Dec 14, 2022
Importance of Computer Security

Computer security is essential for every company big or small. The threats posed by cybercriminals are ever-increasing. Hackers now rely heavily on malware to gain access to computers because they’ve learned to exploit vulnerabilities in software. Keep reading to discover the major reasons why computer security is important.

Cybercrime has escalated

The number and severity of cybercrimes have risen dramatically over the past decade. There were 746 million new emails sent globally last year alone. That’s almost a billion emails! With so much communication being conducted online, cybercriminals can spread malicious programs quickly across networks. These programs can steal sensitive information from companies and individuals alike. They can also be used to disrupt systems and cause significant damage. No company should take these risks lightly.

Your employees use your network

Every employee at a company has access to its network. This means that hackers could potentially get onto a network simply through an infected email attachment or link. Once inside, the hacker could do anything from stealing information to making changes to files and deleting data. Employees are not only exposed to this risk but their actions may also place other people at risk too. If your organization allows users to share links to social media sites, you need to ensure they’re safe and secure. Also remember that if someone else shares a password with you, then it might be possible for them to log into that account. You should never give out any information about your passwords or personal details.

It costs money

It can cost businesses hundreds of thousands of dollars per incident. There are legal fees, compensation to victims, lost productivity, and more. Plus, many organizations don’t have sufficient resources to protect against all potential attacks. Even though most companies understand how costly cybercrime can be, they often underestimate the threat until it’s too late.

A breach can make bad press

A recent survey revealed that nearly two-thirds of companies said that a data breach would result in negative publicity for their business. Almost half of those surveyed noted that they’d lose customer confidence as well. So, imagine having millions of customers’ credit card numbers stolen. Imagine what it must feel like knowing they’ll be checking their statements for unauthorized charges instead of spending time with friends and family.

Protect your business from fraud and theft.

It’s possible that a hacker could use your login credentials, for example, to get unauthorized access to your bank account. You can prevent this sort of thing by using strong passwords. Also, make sure you have antivirus software installed to protect against viruses that may be sent through email attachments or other means.

Prevent data loss.

Your hard drive might crash, meaning all the information stored there will be lost forever. Backing up files regularly will help ensure that this doesn’t happen. In addition, it’s always a good idea to take regular system snapshots. This helps if you need to restore an image of your workstation after a virus has destroyed everything on it.

Stop spam emails from clogging your inbox

Spam filtering programs like McAfee Virus Scan Plus protect for this reason. They allow you to block incoming messages based on type. For example, you can tell McAfee not to open all emails with “phishing” in the subject line. You’ll also be able to set up rules to automatically delete junk mail based on sender address (for example, don’t delete any emails from addresses ending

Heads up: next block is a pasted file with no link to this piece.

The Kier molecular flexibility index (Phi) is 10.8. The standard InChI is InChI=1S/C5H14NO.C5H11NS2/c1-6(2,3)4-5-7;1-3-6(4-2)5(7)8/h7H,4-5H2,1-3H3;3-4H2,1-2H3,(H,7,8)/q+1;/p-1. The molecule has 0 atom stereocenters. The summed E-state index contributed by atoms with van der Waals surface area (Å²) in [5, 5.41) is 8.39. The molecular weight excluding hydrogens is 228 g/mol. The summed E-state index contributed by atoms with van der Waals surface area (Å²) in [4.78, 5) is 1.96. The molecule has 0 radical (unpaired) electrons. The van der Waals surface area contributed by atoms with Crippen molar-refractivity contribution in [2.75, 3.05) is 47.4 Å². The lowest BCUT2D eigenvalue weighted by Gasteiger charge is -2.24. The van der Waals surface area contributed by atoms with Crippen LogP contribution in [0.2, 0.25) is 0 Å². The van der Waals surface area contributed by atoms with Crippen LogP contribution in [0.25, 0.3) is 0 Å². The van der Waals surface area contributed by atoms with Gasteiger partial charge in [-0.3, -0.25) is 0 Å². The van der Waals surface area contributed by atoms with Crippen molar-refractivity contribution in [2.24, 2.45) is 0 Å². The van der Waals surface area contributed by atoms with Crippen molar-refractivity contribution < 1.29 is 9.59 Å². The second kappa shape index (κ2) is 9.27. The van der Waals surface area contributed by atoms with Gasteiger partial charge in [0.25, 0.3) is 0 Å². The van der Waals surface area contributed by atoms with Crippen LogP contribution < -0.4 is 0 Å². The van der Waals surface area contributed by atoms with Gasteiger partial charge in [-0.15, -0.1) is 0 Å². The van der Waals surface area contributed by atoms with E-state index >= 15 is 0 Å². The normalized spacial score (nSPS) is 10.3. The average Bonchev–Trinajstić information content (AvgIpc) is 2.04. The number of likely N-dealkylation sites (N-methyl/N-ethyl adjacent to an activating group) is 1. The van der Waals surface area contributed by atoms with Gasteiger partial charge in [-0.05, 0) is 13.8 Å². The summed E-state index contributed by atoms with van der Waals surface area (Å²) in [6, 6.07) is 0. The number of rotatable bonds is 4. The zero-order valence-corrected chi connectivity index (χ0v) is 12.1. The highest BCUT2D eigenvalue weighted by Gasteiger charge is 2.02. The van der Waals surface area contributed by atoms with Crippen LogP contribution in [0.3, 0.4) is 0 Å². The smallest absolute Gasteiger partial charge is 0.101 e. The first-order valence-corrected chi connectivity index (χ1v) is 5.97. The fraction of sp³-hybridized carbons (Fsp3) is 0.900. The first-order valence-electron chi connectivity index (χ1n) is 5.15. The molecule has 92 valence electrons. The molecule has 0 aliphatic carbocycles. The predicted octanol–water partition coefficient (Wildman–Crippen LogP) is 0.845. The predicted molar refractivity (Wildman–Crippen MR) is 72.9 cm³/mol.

Make sure employees aren’t accessing personal info.

If your staff knows their Social Security number, credit card numbers, banking details, etc., then they should never write them down anywhere. It could be used as evidence when something does go wrong. Instead, store these things securely online so only authorized people can see them.

Track employee activity.

Use anti-virus program tools like McAfee Virus Scan Enterprise to monitor how often users log onto their machines. This way, you can keep tabs on who is doing what, which gives you a better chance of catching problems before they arise. In addition, you can do more than just track activity. You can check logs for malicious activities such as attempted password changes, keystroke logging, spyware installation, and rootkit creation.

Limit sharing of sensitive information.

If someone leaves your organization and takes home a laptop with confidential information on it, that person could share that info with others. To avoid this, limit the ability for anyone to access personal files, including documents, spreadsheets, presentations, photos, music, video, etc. You can also create policies that require permission before allowing users to remotely access systems and devices.

Avoid being hacked yourself.

Hackers want your data, but they’re also interested in your machine itself. By keeping your operating system patched and updated, installing security applications, and disabling unneeded features, you can reduce the risk of becoming a victim of a targeted attack.

Improve customer service.

An easy way to improve customer service is to give customers a sense of security. If they know their data is safe while they’re working with you, they’ll be less likely to complain about problems that they experience.

The Bottom Line.

As mentioned above, the main goal of computer security is to stop hackers from gaining access to your network. However, implementing a solid plan is only part of the equation. The real trick is making sure you stay one step ahead of would-be attackers.

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